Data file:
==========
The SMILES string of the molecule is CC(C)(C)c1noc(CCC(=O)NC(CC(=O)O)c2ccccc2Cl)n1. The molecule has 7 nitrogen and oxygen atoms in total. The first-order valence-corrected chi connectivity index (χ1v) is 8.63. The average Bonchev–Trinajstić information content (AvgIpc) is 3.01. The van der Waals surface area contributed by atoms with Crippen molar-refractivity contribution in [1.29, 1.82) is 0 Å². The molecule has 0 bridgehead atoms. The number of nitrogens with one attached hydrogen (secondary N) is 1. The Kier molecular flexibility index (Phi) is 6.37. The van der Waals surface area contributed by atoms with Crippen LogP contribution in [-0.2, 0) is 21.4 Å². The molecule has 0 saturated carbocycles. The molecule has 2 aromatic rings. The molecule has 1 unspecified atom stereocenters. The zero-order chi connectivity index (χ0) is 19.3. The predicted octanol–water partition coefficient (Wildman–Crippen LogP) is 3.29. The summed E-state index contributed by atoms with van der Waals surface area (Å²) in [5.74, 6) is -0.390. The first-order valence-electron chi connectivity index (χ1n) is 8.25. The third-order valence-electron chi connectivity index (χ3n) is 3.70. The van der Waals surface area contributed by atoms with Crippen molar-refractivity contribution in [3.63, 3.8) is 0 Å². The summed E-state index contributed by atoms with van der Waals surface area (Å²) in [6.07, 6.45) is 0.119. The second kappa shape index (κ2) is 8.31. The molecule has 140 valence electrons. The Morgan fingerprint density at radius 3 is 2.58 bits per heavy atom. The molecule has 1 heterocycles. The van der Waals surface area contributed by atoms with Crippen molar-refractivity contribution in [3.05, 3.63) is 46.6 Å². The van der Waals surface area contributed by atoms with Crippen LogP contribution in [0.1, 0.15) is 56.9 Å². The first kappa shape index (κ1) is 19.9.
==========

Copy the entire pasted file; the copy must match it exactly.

The SMILES string of the molecule is CC(C)(C)c1noc(CCC(=O)NC(CC(=O)O)c2ccccc2Cl)n1. The molecule has 7 nitrogen and oxygen atoms in total. The first-order valence-corrected chi connectivity index (χ1v) is 8.63. The average Bonchev–Trinajstić information content (AvgIpc) is 3.01. The van der Waals surface area contributed by atoms with Crippen molar-refractivity contribution in [1.29, 1.82) is 0 Å². The molecule has 0 bridgehead atoms. The number of nitrogens with one attached hydrogen (secondary N) is 1. The Kier molecular flexibility index (Phi) is 6.37. The van der Waals surface area contributed by atoms with Crippen LogP contribution in [-0.2, 0) is 21.4 Å². The molecule has 0 saturated carbocycles. The molecule has 2 aromatic rings. The molecule has 1 unspecified atom stereocenters. The zero-order chi connectivity index (χ0) is 19.3. The predicted octanol–water partition coefficient (Wildman–Crippen LogP) is 3.29. The summed E-state index contributed by atoms with van der Waals surface area (Å²) in [5.74, 6) is -0.390. The first-order valence-electron chi connectivity index (χ1n) is 8.25. The third-order valence-electron chi connectivity index (χ3n) is 3.70. The van der Waals surface area contributed by atoms with Crippen molar-refractivity contribution in [3.63, 3.8) is 0 Å². The summed E-state index contributed by atoms with van der Waals surface area (Å²) in [6.07, 6.45) is 0.119. The second kappa shape index (κ2) is 8.31. The molecule has 140 valence electrons. The Morgan fingerprint density at radius 3 is 2.58 bits per heavy atom. The molecule has 1 heterocycles. The van der Waals surface area contributed by atoms with Crippen molar-refractivity contribution in [3.05, 3.63) is 46.6 Å². The van der Waals surface area contributed by atoms with Crippen LogP contribution in [0.1, 0.15) is 56.9 Å². The first kappa shape index (κ1) is 19.9.